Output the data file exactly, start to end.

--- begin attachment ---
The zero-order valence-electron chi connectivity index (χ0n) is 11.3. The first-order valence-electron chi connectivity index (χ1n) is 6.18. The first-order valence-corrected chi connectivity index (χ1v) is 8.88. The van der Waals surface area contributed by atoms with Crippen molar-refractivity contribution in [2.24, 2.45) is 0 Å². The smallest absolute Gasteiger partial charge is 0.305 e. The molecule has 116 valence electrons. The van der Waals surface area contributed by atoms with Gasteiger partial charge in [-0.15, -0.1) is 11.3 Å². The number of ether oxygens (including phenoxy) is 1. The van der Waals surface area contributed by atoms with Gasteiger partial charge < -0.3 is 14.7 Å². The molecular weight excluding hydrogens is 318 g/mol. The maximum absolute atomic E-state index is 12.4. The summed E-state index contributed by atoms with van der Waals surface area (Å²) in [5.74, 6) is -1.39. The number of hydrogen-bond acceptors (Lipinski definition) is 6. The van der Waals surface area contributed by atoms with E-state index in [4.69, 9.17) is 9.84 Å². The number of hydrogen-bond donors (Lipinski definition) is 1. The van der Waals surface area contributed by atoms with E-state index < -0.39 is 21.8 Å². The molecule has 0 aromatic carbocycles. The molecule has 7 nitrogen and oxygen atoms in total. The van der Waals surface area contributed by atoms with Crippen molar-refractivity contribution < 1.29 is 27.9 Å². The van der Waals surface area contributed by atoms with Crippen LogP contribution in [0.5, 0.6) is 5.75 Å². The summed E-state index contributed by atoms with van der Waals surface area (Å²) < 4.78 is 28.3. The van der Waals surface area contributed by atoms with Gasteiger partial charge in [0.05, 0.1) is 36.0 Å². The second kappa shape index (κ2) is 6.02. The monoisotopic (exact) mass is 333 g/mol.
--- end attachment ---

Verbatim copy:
The zero-order valence-electron chi connectivity index (χ0n) is 11.3. The first-order valence-electron chi connectivity index (χ1n) is 6.18. The first-order valence-corrected chi connectivity index (χ1v) is 8.88. The van der Waals surface area contributed by atoms with Crippen molar-refractivity contribution in [2.24, 2.45) is 0 Å². The smallest absolute Gasteiger partial charge is 0.305 e. The molecule has 116 valence electrons. The van der Waals surface area contributed by atoms with Gasteiger partial charge in [-0.15, -0.1) is 11.3 Å². The number of ether oxygens (including phenoxy) is 1. The van der Waals surface area contributed by atoms with Gasteiger partial charge < -0.3 is 14.7 Å². The molecular weight excluding hydrogens is 318 g/mol. The maximum absolute atomic E-state index is 12.4. The summed E-state index contributed by atoms with van der Waals surface area (Å²) in [5.74, 6) is -1.39. The number of hydrogen-bond acceptors (Lipinski definition) is 6. The van der Waals surface area contributed by atoms with E-state index in [4.69, 9.17) is 9.84 Å². The number of hydrogen-bond donors (Lipinski definition) is 1. The van der Waals surface area contributed by atoms with E-state index < -0.39 is 21.8 Å². The molecule has 0 aromatic carbocycles. The molecule has 7 nitrogen and oxygen atoms in total. The van der Waals surface area contributed by atoms with Crippen molar-refractivity contribution < 1.29 is 27.9 Å². The van der Waals surface area contributed by atoms with Crippen LogP contribution in [0.5, 0.6) is 5.75 Å². The summed E-state index contributed by atoms with van der Waals surface area (Å²) < 4.78 is 28.3. The van der Waals surface area contributed by atoms with Gasteiger partial charge in [0.05, 0.1) is 36.0 Å². The second kappa shape index (κ2) is 6.02. The monoisotopic (exact) mass is 333 g/mol.